This is one of the solo RPGs I played this year. I saw a review on Dicebreaker which made it sound really interesting.
I played Morvo the Magnificent, a magician who found a strange box in the home of a rival magician who seemed to have simply vanished. The more my character tinkered with the machine he’d found, the more it helped with his tricks, but there seemed to be problems with it.
The Machine is a game of ambition and hubris, ending inevitably with the downfall of the character writing in the journal. I typed up my encounters with The Machine, so all I need to do now is transcribe it and send it to a friend to continue the story with a new character to find The Machine. There are quite a few entries to transcribe and writing legibly is something I take incredible difficulty in with my abysmal coordination. Hopefully I’ll be able to finish this, send it off and let the story unfold before eventually returning for me where I can report back to Who Dares Rolls.
Masks: A New Generation
I keep forgetting that I got to run Masks this year! It’s one of my favourite RPGs and my weekly group didn’t have the third season of our campaign in 2020 (probably in 2021, depending on which games we decide are in the roster).
There were more people who took up the offer of a Masks game than I expected, so I was able to enlist a friend to run a second table for me. My scenario involved some quick character creation, then world building of what an alternate near-future Brighton would entail. The story began on West Pier II: The Sequel, for a fresher’s fair the group had to attend as security for. A gigantic seagull attacked the pier, along with some goons with rat, squirrel, pigeon and seagull masks (the Verminions). The crew fought off the giant seagull and chased the Verminions through the city until they reached the underground lair of a criminal seagull who had size-changing powers. His name was X-Carded by a player, which was I think the second time I’ve ever seen it used. Still, no questions asked I quickly renamed the enemy to Steven Seagull.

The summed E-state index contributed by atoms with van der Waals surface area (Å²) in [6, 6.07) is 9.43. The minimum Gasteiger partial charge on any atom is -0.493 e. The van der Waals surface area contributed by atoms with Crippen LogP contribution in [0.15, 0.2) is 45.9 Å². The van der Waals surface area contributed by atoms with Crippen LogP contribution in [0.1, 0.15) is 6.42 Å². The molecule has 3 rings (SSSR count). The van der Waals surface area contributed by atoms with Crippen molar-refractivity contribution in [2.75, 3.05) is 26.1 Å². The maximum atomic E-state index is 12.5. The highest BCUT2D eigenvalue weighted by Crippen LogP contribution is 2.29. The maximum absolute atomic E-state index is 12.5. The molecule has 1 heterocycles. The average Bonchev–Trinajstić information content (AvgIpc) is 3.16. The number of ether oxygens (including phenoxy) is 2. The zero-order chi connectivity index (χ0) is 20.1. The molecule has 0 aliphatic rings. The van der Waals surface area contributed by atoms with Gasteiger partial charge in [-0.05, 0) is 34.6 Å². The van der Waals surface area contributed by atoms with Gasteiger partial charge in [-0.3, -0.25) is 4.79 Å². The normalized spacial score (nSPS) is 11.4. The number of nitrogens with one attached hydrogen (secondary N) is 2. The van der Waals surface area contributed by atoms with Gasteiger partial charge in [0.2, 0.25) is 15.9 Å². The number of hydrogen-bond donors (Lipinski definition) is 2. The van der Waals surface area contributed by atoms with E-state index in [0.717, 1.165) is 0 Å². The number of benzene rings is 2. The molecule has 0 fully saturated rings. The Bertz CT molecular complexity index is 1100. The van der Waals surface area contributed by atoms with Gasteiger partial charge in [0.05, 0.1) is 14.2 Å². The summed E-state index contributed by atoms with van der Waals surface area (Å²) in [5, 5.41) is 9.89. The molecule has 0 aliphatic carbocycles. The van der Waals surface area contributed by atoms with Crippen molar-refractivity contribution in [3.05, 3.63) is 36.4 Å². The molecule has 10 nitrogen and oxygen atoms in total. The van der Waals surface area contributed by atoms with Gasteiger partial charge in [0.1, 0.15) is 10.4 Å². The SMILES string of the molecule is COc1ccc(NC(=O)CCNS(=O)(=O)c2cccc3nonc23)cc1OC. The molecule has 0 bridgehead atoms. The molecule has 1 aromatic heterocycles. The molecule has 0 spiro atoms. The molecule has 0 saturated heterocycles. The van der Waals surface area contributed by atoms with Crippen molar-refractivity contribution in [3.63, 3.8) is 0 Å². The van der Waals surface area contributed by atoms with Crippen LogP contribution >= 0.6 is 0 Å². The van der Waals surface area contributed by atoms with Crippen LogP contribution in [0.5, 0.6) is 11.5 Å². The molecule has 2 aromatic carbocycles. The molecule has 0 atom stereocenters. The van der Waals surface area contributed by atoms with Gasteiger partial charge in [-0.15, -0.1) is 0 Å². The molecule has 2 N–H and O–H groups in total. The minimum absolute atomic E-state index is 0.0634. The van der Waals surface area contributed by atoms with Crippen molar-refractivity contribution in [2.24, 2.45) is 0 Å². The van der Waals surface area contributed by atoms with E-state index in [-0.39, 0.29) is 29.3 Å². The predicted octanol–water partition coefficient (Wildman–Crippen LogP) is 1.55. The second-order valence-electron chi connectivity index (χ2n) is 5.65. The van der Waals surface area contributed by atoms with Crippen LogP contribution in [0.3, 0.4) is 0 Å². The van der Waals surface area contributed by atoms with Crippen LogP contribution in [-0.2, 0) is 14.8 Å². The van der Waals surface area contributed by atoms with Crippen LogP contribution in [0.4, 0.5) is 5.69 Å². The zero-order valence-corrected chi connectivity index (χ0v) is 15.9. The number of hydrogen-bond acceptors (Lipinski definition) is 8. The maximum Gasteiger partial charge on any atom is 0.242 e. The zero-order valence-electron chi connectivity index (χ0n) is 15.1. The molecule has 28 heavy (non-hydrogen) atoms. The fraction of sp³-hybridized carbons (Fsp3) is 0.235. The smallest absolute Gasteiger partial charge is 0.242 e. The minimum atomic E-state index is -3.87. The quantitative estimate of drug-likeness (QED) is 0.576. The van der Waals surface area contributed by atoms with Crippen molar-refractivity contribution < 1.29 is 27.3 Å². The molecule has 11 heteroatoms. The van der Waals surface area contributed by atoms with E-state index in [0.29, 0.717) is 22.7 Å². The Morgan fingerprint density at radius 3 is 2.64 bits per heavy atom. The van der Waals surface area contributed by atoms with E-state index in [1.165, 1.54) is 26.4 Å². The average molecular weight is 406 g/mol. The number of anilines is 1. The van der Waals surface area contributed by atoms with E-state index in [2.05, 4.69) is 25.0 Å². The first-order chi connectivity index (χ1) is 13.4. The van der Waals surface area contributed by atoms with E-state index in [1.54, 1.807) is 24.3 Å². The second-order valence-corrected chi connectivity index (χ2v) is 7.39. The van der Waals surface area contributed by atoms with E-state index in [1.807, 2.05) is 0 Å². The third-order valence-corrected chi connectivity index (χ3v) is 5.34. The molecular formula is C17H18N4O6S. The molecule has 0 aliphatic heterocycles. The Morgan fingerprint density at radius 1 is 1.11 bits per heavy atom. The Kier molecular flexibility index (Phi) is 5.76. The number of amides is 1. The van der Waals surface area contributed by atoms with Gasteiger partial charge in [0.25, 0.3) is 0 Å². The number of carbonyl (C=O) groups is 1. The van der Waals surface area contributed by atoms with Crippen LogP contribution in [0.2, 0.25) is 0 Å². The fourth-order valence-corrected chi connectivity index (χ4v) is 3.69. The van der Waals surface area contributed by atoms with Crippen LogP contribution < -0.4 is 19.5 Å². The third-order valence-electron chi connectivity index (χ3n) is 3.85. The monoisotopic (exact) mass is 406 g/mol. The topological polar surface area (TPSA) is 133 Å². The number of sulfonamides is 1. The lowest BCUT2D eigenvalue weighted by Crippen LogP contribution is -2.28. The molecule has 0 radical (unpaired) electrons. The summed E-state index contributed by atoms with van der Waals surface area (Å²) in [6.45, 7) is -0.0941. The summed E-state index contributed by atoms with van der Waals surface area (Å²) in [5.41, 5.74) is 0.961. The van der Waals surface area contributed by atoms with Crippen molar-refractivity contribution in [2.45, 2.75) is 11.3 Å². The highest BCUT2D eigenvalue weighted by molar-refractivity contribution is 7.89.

The story ended with the seagull defeated and the Verminions gainfully employed by one of the heroes. It was short, sweet, a little violent and as ludicrous as I’ve come to expect from Masks games.
I reviewed Masks here.